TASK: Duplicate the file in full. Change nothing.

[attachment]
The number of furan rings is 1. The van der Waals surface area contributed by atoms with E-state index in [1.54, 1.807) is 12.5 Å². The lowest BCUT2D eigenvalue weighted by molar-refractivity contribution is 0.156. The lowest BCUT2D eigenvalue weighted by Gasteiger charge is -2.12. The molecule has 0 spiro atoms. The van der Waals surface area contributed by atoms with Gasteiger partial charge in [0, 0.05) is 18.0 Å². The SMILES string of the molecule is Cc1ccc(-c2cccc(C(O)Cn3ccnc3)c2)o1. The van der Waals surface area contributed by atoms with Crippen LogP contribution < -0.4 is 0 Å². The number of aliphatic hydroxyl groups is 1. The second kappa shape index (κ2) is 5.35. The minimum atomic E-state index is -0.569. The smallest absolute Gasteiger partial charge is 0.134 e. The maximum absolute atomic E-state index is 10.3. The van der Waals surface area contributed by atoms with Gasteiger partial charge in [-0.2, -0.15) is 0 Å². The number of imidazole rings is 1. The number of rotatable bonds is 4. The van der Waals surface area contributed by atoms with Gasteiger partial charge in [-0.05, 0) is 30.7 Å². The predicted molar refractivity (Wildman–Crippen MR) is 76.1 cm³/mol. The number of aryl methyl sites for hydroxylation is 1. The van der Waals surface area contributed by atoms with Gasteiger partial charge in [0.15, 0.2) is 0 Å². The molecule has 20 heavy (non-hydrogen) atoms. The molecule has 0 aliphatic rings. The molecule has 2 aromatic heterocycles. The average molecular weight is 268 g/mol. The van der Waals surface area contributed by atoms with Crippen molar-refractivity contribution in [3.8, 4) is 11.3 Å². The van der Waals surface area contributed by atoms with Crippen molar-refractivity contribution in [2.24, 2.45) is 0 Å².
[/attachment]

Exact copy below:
The number of furan rings is 1. The van der Waals surface area contributed by atoms with E-state index in [1.54, 1.807) is 12.5 Å². The lowest BCUT2D eigenvalue weighted by molar-refractivity contribution is 0.156. The lowest BCUT2D eigenvalue weighted by Gasteiger charge is -2.12. The molecule has 0 spiro atoms. The van der Waals surface area contributed by atoms with Gasteiger partial charge in [0, 0.05) is 18.0 Å². The SMILES string of the molecule is Cc1ccc(-c2cccc(C(O)Cn3ccnc3)c2)o1. The van der Waals surface area contributed by atoms with Crippen LogP contribution < -0.4 is 0 Å². The number of aliphatic hydroxyl groups is 1. The second kappa shape index (κ2) is 5.35. The minimum atomic E-state index is -0.569. The smallest absolute Gasteiger partial charge is 0.134 e. The maximum absolute atomic E-state index is 10.3. The van der Waals surface area contributed by atoms with Gasteiger partial charge in [-0.2, -0.15) is 0 Å². The number of imidazole rings is 1. The number of rotatable bonds is 4. The van der Waals surface area contributed by atoms with Gasteiger partial charge in [-0.05, 0) is 30.7 Å². The predicted molar refractivity (Wildman–Crippen MR) is 76.1 cm³/mol. The number of aryl methyl sites for hydroxylation is 1. The van der Waals surface area contributed by atoms with Gasteiger partial charge in [0.15, 0.2) is 0 Å². The molecule has 20 heavy (non-hydrogen) atoms. The molecule has 0 aliphatic rings. The molecule has 2 aromatic heterocycles. The average molecular weight is 268 g/mol. The van der Waals surface area contributed by atoms with Crippen molar-refractivity contribution in [3.8, 4) is 11.3 Å². The van der Waals surface area contributed by atoms with Crippen molar-refractivity contribution in [2.24, 2.45) is 0 Å².